Life behind the wheel of an NX200T, or any other modern Lexus, is extremely relaxed while driving sensibly. The leather seats are brilliantly ergonomic, as is the whole centre console. I personally have only driven a handful Lexus’, but I innately knew where all the buttons and controls would be, because they are where they should be. Other Japanese manufacturers have valuable controls hidden among menus and submenus behind unresponsive touch-screens which only leads to driver distraction and inevitably frustration - all in the name of technology.
Lexus have kept it simple using sensible, physical, buttons within arms reach controlling a sat-nav display at the foot of the windscreen - you barely have to take your eyes off the road. Text entry and in-screen controls are managed by a touch pad, similar to any laptop of the last 10 years, mounted beneath the gear stick. Very easy to use.
Another cool feature was the wireless mobile device charging tray in the centre arm-rest (next to the removable handheld mirror…) which works with compatible smartphones. This is useful new technology which should prevent drivers from playing on their phones behind the wheel as it relies on the device being placed inside the console on the magnetic tray.
The NX200t offers room to comfortably transport 5 adults without any real problems, as you would expect from a vehicle of this size. The front seats feel more like arm chairs as they swallow the occupants into the premium leather upholstery. Which has rd stitching on the F sport trim. Rear-seated passengers will have no complaints either. Head room is lofty, almost feeling infinite with the optional panoramic roof, and leg room can’t be faulted either with the absence of a transmission tunnel impeding the middle seat. Much more facilitating than both the Porsche Macan and Range Rover Evoque that it rivals.
Boot space is substantial, 580 litres with the rear seats up, and almost triple that with the seats down - 1,625 litres. Accessing the Boot is easy also, with both hands full of shopping you can open and close the boot with just one touch of a button. Not revolutionary, but helpful.
On a motorway journey - sitting at 70mph with cruise control - you can expect to achieve around 43mpg, which is not bad at all by any stretch of the imagination for a petrol SUV. On a combined cycle this will drop around the 35mpg mark and spirited driving will have this plummet considerably, so you’ll do well to get over 350 miles from the 60 litre tank. Road Tax in the NX is £225 a year - not cheap and BIK rate this year is 29%. This car is not really built for company-car use and it’s only really a viable option for those who aren’t covering more than 15,000 miles a year. For these consumers though I’d recommend the petrol hybrid Lexus NX300h - which easily achieves above and beyond 50mpg and starts cheaper than the 200t, albeit with a lower spec.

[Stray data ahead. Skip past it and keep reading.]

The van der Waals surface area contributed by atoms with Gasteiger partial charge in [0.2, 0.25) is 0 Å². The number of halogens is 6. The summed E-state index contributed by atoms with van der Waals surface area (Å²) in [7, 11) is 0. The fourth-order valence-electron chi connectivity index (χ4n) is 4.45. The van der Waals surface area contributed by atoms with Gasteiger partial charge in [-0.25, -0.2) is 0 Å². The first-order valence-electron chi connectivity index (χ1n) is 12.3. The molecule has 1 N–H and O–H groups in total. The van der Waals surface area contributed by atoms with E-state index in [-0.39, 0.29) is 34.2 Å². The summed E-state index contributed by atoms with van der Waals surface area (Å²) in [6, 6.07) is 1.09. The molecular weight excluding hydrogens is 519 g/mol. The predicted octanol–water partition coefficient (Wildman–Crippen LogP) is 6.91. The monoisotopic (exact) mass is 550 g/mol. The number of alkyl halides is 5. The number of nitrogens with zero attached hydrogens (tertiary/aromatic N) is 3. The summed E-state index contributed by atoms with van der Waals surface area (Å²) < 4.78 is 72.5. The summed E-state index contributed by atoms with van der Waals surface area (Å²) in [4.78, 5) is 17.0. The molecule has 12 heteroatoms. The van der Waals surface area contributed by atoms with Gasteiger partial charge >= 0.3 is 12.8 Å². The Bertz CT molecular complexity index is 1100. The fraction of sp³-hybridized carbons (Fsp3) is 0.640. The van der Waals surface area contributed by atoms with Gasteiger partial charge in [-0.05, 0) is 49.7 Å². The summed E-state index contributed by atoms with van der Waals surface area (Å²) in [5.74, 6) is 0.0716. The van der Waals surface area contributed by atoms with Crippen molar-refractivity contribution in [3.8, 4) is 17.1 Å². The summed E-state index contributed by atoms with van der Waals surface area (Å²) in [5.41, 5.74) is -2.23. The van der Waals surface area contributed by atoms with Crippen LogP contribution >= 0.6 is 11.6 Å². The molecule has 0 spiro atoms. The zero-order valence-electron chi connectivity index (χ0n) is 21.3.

All materials inside and out are high quality and well selected, you can simply feel that this is built to last. Lexus have been a safe bet for consumers for a number of years now. Japanese reliability partnered with brilliant aftersales and affordable servicing mean this will be a sure bet for those who are longitudinally apprehensive. One of our few niggling irritations about the NX200t is the body-trim over the wheel arches. While these might be for protective purposes, there’s no reason they can’t be body coloured instead of a contrasting plastic-y black. This styling flaw could put off prospective buyers who want a top-spec vehicle to have top-spec styling throughout the vehicle.
The Lexus NX achieved 5 stars on the Euro NCAP safety ratings, which is the best crash test performance of any model in its class. That fact alone should clear up any uncertainties. The F sport trim of the NX200t comes heavily airbagged for passengers in both the front and rear. The NX also boasts countless driving aids in various acronyms; ABS, EBD, BAS, VSC, TRC, HAC to name but a few…
As brilliant as new safety technology is, it can become a little overbearing. For example, when overtaking a car on an A-road a large red light appeared on the dash saying ‘BRAKE!’ just as I was about to pull out, causing me to abort the overtake and remain in-lane. This was triggered by the front mounted collision sensor (quite rightly) detecting that I was accelerating towards a car ahead, which was the car I was trying to overtake...